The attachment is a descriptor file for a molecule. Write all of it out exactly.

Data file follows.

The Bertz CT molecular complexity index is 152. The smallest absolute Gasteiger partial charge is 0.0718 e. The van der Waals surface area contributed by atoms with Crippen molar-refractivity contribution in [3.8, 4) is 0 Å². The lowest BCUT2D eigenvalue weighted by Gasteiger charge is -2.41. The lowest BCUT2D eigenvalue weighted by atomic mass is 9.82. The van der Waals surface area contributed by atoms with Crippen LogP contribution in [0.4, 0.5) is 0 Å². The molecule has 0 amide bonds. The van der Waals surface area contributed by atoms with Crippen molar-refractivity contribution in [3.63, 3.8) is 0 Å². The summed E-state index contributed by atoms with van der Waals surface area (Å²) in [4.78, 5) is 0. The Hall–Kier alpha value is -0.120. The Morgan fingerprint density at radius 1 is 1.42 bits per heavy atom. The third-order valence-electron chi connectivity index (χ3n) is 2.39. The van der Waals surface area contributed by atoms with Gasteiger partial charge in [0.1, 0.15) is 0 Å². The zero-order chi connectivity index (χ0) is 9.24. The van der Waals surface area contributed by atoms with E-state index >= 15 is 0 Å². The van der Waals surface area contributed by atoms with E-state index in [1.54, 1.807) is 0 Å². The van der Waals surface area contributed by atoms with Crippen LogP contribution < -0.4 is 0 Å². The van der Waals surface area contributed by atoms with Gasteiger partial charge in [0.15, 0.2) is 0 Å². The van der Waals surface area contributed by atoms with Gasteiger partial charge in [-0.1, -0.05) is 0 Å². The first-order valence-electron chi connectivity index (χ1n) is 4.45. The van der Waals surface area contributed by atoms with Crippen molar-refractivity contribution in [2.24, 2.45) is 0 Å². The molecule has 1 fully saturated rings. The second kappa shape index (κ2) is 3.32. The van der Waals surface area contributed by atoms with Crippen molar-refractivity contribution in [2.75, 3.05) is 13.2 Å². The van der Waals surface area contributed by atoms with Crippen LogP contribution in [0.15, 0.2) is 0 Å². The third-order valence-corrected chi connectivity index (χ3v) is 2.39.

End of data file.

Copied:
The Bertz CT molecular complexity index is 152. The smallest absolute Gasteiger partial charge is 0.0718 e. The van der Waals surface area contributed by atoms with Crippen molar-refractivity contribution in [3.8, 4) is 0 Å². The lowest BCUT2D eigenvalue weighted by Gasteiger charge is -2.41. The lowest BCUT2D eigenvalue weighted by atomic mass is 9.82. The van der Waals surface area contributed by atoms with Crippen LogP contribution in [0.4, 0.5) is 0 Å². The molecule has 0 amide bonds. The van der Waals surface area contributed by atoms with Crippen molar-refractivity contribution in [3.63, 3.8) is 0 Å². The summed E-state index contributed by atoms with van der Waals surface area (Å²) in [4.78, 5) is 0. The Hall–Kier alpha value is -0.120. The Morgan fingerprint density at radius 1 is 1.42 bits per heavy atom. The third-order valence-electron chi connectivity index (χ3n) is 2.39. The van der Waals surface area contributed by atoms with Gasteiger partial charge in [0.1, 0.15) is 0 Å². The zero-order chi connectivity index (χ0) is 9.24. The van der Waals surface area contributed by atoms with E-state index >= 15 is 0 Å². The van der Waals surface area contributed by atoms with E-state index in [1.54, 1.807) is 0 Å². The van der Waals surface area contributed by atoms with Crippen LogP contribution < -0.4 is 0 Å². The van der Waals surface area contributed by atoms with Gasteiger partial charge in [0.15, 0.2) is 0 Å². The van der Waals surface area contributed by atoms with Gasteiger partial charge in [-0.1, -0.05) is 0 Å². The first-order valence-electron chi connectivity index (χ1n) is 4.45. The van der Waals surface area contributed by atoms with Crippen molar-refractivity contribution in [2.24, 2.45) is 0 Å². The molecule has 1 fully saturated rings. The second kappa shape index (κ2) is 3.32. The van der Waals surface area contributed by atoms with Crippen molar-refractivity contribution in [2.75, 3.05) is 13.2 Å². The van der Waals surface area contributed by atoms with Crippen LogP contribution in [0.15, 0.2) is 0 Å². The third-order valence-corrected chi connectivity index (χ3v) is 2.39.